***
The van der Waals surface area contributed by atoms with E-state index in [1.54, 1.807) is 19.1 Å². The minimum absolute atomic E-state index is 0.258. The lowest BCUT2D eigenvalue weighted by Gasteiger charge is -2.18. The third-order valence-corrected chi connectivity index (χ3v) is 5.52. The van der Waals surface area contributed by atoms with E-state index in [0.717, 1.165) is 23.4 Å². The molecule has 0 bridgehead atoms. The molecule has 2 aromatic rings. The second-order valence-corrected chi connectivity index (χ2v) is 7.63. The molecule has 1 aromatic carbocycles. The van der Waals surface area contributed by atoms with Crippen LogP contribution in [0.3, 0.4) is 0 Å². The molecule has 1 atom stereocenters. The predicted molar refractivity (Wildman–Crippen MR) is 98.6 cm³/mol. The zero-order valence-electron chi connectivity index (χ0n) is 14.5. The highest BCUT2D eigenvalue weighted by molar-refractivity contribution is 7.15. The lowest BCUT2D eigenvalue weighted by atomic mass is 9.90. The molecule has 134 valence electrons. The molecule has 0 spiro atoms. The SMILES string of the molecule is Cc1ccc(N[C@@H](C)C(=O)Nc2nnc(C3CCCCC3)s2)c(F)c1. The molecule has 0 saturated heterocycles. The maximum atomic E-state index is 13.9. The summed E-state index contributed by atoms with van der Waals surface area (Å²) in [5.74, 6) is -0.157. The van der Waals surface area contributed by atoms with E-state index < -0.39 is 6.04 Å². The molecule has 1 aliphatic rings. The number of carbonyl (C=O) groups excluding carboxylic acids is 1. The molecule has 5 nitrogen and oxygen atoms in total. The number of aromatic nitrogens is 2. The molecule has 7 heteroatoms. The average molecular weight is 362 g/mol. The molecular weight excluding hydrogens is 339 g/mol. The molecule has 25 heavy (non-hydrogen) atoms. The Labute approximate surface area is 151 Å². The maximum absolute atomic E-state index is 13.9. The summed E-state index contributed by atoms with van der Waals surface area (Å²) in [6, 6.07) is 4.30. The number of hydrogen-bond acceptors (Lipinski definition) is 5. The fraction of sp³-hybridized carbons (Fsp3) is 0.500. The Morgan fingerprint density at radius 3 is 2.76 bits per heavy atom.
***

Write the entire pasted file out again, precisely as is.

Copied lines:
The van der Waals surface area contributed by atoms with E-state index in [1.54, 1.807) is 19.1 Å². The minimum absolute atomic E-state index is 0.258. The lowest BCUT2D eigenvalue weighted by Gasteiger charge is -2.18. The third-order valence-corrected chi connectivity index (χ3v) is 5.52. The van der Waals surface area contributed by atoms with E-state index in [0.717, 1.165) is 23.4 Å². The molecule has 0 bridgehead atoms. The molecule has 2 aromatic rings. The second-order valence-corrected chi connectivity index (χ2v) is 7.63. The molecule has 1 aromatic carbocycles. The van der Waals surface area contributed by atoms with Crippen LogP contribution in [0.3, 0.4) is 0 Å². The molecule has 1 atom stereocenters. The predicted molar refractivity (Wildman–Crippen MR) is 98.6 cm³/mol. The zero-order valence-electron chi connectivity index (χ0n) is 14.5. The highest BCUT2D eigenvalue weighted by molar-refractivity contribution is 7.15. The lowest BCUT2D eigenvalue weighted by atomic mass is 9.90. The molecule has 134 valence electrons. The molecule has 0 spiro atoms. The SMILES string of the molecule is Cc1ccc(N[C@@H](C)C(=O)Nc2nnc(C3CCCCC3)s2)c(F)c1. The molecule has 0 saturated heterocycles. The maximum atomic E-state index is 13.9. The summed E-state index contributed by atoms with van der Waals surface area (Å²) in [5.74, 6) is -0.157. The van der Waals surface area contributed by atoms with E-state index < -0.39 is 6.04 Å². The molecule has 1 aliphatic rings. The number of carbonyl (C=O) groups excluding carboxylic acids is 1. The molecule has 5 nitrogen and oxygen atoms in total. The number of aromatic nitrogens is 2. The molecule has 7 heteroatoms. The average molecular weight is 362 g/mol. The molecular weight excluding hydrogens is 339 g/mol. The molecule has 25 heavy (non-hydrogen) atoms. The Labute approximate surface area is 151 Å². The maximum absolute atomic E-state index is 13.9. The summed E-state index contributed by atoms with van der Waals surface area (Å²) in [6, 6.07) is 4.30. The number of hydrogen-bond acceptors (Lipinski definition) is 5. The fraction of sp³-hybridized carbons (Fsp3) is 0.500. The Morgan fingerprint density at radius 3 is 2.76 bits per heavy atom.